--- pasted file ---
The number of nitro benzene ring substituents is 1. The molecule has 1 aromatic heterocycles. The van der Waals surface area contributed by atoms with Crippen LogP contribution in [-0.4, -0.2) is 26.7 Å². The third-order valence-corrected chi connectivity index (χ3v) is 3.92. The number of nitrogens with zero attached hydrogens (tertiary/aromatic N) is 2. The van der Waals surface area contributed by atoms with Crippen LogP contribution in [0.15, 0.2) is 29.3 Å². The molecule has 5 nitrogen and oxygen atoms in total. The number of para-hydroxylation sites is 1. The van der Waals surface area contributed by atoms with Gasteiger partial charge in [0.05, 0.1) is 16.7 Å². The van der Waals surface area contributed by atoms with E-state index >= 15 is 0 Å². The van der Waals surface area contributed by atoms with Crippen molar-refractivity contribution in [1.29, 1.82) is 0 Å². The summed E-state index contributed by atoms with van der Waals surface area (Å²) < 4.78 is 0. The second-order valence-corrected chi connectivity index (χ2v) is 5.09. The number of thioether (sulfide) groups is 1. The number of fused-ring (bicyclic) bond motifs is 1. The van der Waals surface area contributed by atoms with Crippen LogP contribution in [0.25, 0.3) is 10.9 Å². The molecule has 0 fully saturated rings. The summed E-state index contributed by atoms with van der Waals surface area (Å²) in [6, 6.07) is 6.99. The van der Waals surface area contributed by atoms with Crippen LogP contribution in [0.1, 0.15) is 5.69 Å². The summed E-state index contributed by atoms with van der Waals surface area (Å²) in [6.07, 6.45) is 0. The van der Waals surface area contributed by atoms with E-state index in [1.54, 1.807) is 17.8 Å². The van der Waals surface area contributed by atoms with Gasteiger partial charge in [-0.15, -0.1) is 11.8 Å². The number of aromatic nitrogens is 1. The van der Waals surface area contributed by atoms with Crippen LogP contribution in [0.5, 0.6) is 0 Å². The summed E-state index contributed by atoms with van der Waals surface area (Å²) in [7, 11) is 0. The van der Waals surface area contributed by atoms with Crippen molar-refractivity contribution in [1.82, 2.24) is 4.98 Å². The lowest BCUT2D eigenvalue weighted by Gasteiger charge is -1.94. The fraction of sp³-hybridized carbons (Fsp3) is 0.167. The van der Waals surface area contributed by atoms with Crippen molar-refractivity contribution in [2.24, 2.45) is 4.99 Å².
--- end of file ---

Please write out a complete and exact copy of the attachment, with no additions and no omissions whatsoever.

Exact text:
The number of nitro benzene ring substituents is 1. The molecule has 1 aromatic heterocycles. The van der Waals surface area contributed by atoms with Crippen LogP contribution in [-0.4, -0.2) is 26.7 Å². The third-order valence-corrected chi connectivity index (χ3v) is 3.92. The number of nitrogens with zero attached hydrogens (tertiary/aromatic N) is 2. The van der Waals surface area contributed by atoms with Crippen LogP contribution in [0.15, 0.2) is 29.3 Å². The molecule has 5 nitrogen and oxygen atoms in total. The number of para-hydroxylation sites is 1. The van der Waals surface area contributed by atoms with Gasteiger partial charge in [0.05, 0.1) is 16.7 Å². The van der Waals surface area contributed by atoms with E-state index >= 15 is 0 Å². The van der Waals surface area contributed by atoms with Crippen molar-refractivity contribution in [1.29, 1.82) is 0 Å². The summed E-state index contributed by atoms with van der Waals surface area (Å²) < 4.78 is 0. The second-order valence-corrected chi connectivity index (χ2v) is 5.09. The number of thioether (sulfide) groups is 1. The number of fused-ring (bicyclic) bond motifs is 1. The van der Waals surface area contributed by atoms with Crippen LogP contribution in [0.25, 0.3) is 10.9 Å². The molecule has 0 fully saturated rings. The summed E-state index contributed by atoms with van der Waals surface area (Å²) in [6, 6.07) is 6.99. The van der Waals surface area contributed by atoms with Crippen LogP contribution in [0.1, 0.15) is 5.69 Å². The summed E-state index contributed by atoms with van der Waals surface area (Å²) in [6.07, 6.45) is 0. The van der Waals surface area contributed by atoms with E-state index in [1.54, 1.807) is 17.8 Å². The van der Waals surface area contributed by atoms with Gasteiger partial charge in [-0.15, -0.1) is 11.8 Å². The number of aromatic nitrogens is 1. The van der Waals surface area contributed by atoms with Crippen LogP contribution in [0.5, 0.6) is 0 Å². The summed E-state index contributed by atoms with van der Waals surface area (Å²) in [7, 11) is 0. The van der Waals surface area contributed by atoms with Crippen molar-refractivity contribution in [1.82, 2.24) is 4.98 Å². The lowest BCUT2D eigenvalue weighted by Gasteiger charge is -1.94. The fraction of sp³-hybridized carbons (Fsp3) is 0.167. The van der Waals surface area contributed by atoms with Crippen molar-refractivity contribution in [2.24, 2.45) is 4.99 Å².